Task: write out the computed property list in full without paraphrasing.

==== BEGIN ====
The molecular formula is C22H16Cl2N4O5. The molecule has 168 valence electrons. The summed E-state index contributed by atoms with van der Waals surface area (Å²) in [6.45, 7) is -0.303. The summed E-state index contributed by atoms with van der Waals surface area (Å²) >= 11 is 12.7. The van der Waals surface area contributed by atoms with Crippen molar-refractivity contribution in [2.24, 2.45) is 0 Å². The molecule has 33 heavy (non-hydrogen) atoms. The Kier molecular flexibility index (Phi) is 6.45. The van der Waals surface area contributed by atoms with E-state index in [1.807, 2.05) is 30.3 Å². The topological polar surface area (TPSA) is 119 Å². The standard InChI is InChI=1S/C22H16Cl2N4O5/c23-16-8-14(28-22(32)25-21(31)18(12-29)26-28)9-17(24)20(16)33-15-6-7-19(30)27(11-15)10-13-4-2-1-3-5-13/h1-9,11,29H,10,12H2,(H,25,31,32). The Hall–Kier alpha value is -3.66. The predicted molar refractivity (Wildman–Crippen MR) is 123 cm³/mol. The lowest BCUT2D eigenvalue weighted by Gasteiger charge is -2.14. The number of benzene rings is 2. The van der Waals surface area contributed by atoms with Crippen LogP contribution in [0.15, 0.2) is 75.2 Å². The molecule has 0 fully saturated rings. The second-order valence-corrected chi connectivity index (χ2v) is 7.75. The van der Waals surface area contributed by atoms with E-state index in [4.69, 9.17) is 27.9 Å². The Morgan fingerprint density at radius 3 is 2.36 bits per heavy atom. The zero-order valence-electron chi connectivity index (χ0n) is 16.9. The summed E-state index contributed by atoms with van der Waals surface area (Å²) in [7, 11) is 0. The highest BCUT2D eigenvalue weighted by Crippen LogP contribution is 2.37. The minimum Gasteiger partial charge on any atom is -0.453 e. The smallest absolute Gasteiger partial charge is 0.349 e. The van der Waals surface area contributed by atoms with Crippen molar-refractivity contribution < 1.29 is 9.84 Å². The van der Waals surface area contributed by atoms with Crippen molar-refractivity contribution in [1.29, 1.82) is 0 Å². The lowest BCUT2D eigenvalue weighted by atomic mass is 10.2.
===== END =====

The molecular formula is C22H16Cl2N4O5. The molecule has 168 valence electrons. The summed E-state index contributed by atoms with van der Waals surface area (Å²) in [6.45, 7) is -0.303. The summed E-state index contributed by atoms with van der Waals surface area (Å²) >= 11 is 12.7. The van der Waals surface area contributed by atoms with Crippen molar-refractivity contribution in [2.24, 2.45) is 0 Å². The molecule has 33 heavy (non-hydrogen) atoms. The Kier molecular flexibility index (Phi) is 6.45. The van der Waals surface area contributed by atoms with E-state index in [1.807, 2.05) is 30.3 Å². The topological polar surface area (TPSA) is 119 Å². The standard InChI is InChI=1S/C22H16Cl2N4O5/c23-16-8-14(28-22(32)25-21(31)18(12-29)26-28)9-17(24)20(16)33-15-6-7-19(30)27(11-15)10-13-4-2-1-3-5-13/h1-9,11,29H,10,12H2,(H,25,31,32). The Hall–Kier alpha value is -3.66. The predicted molar refractivity (Wildman–Crippen MR) is 123 cm³/mol. The lowest BCUT2D eigenvalue weighted by Gasteiger charge is -2.14. The number of benzene rings is 2. The van der Waals surface area contributed by atoms with Crippen LogP contribution in [0.15, 0.2) is 75.2 Å². The molecule has 0 fully saturated rings. The second-order valence-corrected chi connectivity index (χ2v) is 7.75. The van der Waals surface area contributed by atoms with E-state index in [4.69, 9.17) is 27.9 Å². The Morgan fingerprint density at radius 3 is 2.36 bits per heavy atom. The zero-order valence-electron chi connectivity index (χ0n) is 16.9. The summed E-state index contributed by atoms with van der Waals surface area (Å²) in [7, 11) is 0. The highest BCUT2D eigenvalue weighted by Crippen LogP contribution is 2.37. The minimum Gasteiger partial charge on any atom is -0.453 e. The smallest absolute Gasteiger partial charge is 0.349 e. The van der Waals surface area contributed by atoms with Crippen molar-refractivity contribution < 1.29 is 9.84 Å². The van der Waals surface area contributed by atoms with Crippen molar-refractivity contribution in [1.29, 1.82) is 0 Å². The lowest BCUT2D eigenvalue weighted by atomic mass is 10.2.